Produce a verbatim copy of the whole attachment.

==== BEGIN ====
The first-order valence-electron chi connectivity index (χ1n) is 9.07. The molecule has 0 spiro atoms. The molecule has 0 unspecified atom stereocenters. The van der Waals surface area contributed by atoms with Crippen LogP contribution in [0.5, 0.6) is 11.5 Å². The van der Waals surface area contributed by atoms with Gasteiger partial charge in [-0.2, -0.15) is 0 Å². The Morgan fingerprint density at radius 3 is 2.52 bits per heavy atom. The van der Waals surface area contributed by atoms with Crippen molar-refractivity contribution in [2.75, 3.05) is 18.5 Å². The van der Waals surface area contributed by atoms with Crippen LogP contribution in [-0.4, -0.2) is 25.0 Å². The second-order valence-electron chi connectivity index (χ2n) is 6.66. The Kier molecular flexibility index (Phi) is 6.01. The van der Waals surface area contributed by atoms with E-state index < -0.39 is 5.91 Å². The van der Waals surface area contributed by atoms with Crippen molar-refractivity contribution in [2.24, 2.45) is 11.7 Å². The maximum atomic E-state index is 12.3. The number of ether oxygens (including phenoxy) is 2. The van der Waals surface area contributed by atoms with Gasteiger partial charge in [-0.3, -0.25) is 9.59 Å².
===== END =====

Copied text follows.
The first-order valence-electron chi connectivity index (χ1n) is 9.07. The molecule has 0 spiro atoms. The molecule has 0 unspecified atom stereocenters. The van der Waals surface area contributed by atoms with Crippen LogP contribution in [0.5, 0.6) is 11.5 Å². The van der Waals surface area contributed by atoms with Gasteiger partial charge in [-0.2, -0.15) is 0 Å². The Morgan fingerprint density at radius 3 is 2.52 bits per heavy atom. The van der Waals surface area contributed by atoms with Crippen molar-refractivity contribution in [2.75, 3.05) is 18.5 Å². The van der Waals surface area contributed by atoms with Crippen LogP contribution in [-0.4, -0.2) is 25.0 Å². The second-order valence-electron chi connectivity index (χ2n) is 6.66. The Kier molecular flexibility index (Phi) is 6.01. The van der Waals surface area contributed by atoms with E-state index < -0.39 is 5.91 Å². The van der Waals surface area contributed by atoms with Crippen molar-refractivity contribution in [2.24, 2.45) is 11.7 Å². The maximum atomic E-state index is 12.3. The number of ether oxygens (including phenoxy) is 2. The van der Waals surface area contributed by atoms with Gasteiger partial charge in [-0.3, -0.25) is 9.59 Å².